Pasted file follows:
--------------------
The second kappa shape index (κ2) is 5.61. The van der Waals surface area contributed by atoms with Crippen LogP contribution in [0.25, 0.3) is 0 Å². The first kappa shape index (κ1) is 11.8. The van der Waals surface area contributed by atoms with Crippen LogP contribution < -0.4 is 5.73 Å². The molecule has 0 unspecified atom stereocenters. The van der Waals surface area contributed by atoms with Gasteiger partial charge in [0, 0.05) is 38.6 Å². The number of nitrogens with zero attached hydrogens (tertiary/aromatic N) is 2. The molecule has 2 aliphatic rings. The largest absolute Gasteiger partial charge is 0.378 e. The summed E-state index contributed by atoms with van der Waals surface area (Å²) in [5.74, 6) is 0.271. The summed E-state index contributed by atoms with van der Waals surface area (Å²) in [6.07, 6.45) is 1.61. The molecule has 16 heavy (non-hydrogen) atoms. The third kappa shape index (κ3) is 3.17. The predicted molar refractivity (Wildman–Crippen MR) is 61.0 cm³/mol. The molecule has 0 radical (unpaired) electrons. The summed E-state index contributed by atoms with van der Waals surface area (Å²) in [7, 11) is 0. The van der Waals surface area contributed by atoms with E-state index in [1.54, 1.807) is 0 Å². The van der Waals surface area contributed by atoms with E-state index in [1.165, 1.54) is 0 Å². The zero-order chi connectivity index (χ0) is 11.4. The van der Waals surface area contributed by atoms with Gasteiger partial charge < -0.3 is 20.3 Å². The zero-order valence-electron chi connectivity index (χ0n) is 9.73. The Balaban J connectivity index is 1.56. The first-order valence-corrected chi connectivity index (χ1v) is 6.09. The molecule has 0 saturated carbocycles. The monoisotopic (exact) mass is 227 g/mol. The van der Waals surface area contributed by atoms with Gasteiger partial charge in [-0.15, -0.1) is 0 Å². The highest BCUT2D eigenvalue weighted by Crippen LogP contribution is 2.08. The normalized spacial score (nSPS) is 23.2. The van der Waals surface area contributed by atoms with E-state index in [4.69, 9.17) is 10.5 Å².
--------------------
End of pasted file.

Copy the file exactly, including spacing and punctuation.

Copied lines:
The second kappa shape index (κ2) is 5.61. The van der Waals surface area contributed by atoms with Crippen LogP contribution in [0.25, 0.3) is 0 Å². The first kappa shape index (κ1) is 11.8. The van der Waals surface area contributed by atoms with Crippen LogP contribution < -0.4 is 5.73 Å². The molecule has 0 unspecified atom stereocenters. The van der Waals surface area contributed by atoms with Gasteiger partial charge in [0, 0.05) is 38.6 Å². The number of nitrogens with zero attached hydrogens (tertiary/aromatic N) is 2. The molecule has 2 aliphatic rings. The largest absolute Gasteiger partial charge is 0.378 e. The summed E-state index contributed by atoms with van der Waals surface area (Å²) in [5.74, 6) is 0.271. The summed E-state index contributed by atoms with van der Waals surface area (Å²) in [6.07, 6.45) is 1.61. The molecule has 16 heavy (non-hydrogen) atoms. The third kappa shape index (κ3) is 3.17. The predicted molar refractivity (Wildman–Crippen MR) is 61.0 cm³/mol. The molecule has 0 radical (unpaired) electrons. The summed E-state index contributed by atoms with van der Waals surface area (Å²) in [7, 11) is 0. The van der Waals surface area contributed by atoms with E-state index in [1.54, 1.807) is 0 Å². The van der Waals surface area contributed by atoms with E-state index in [1.165, 1.54) is 0 Å². The zero-order chi connectivity index (χ0) is 11.4. The van der Waals surface area contributed by atoms with Gasteiger partial charge < -0.3 is 20.3 Å². The zero-order valence-electron chi connectivity index (χ0n) is 9.73. The Balaban J connectivity index is 1.56. The first-order valence-corrected chi connectivity index (χ1v) is 6.09. The molecule has 0 saturated carbocycles. The monoisotopic (exact) mass is 227 g/mol. The van der Waals surface area contributed by atoms with Gasteiger partial charge in [-0.15, -0.1) is 0 Å². The highest BCUT2D eigenvalue weighted by Crippen LogP contribution is 2.08. The normalized spacial score (nSPS) is 23.2. The van der Waals surface area contributed by atoms with E-state index in [4.69, 9.17) is 10.5 Å².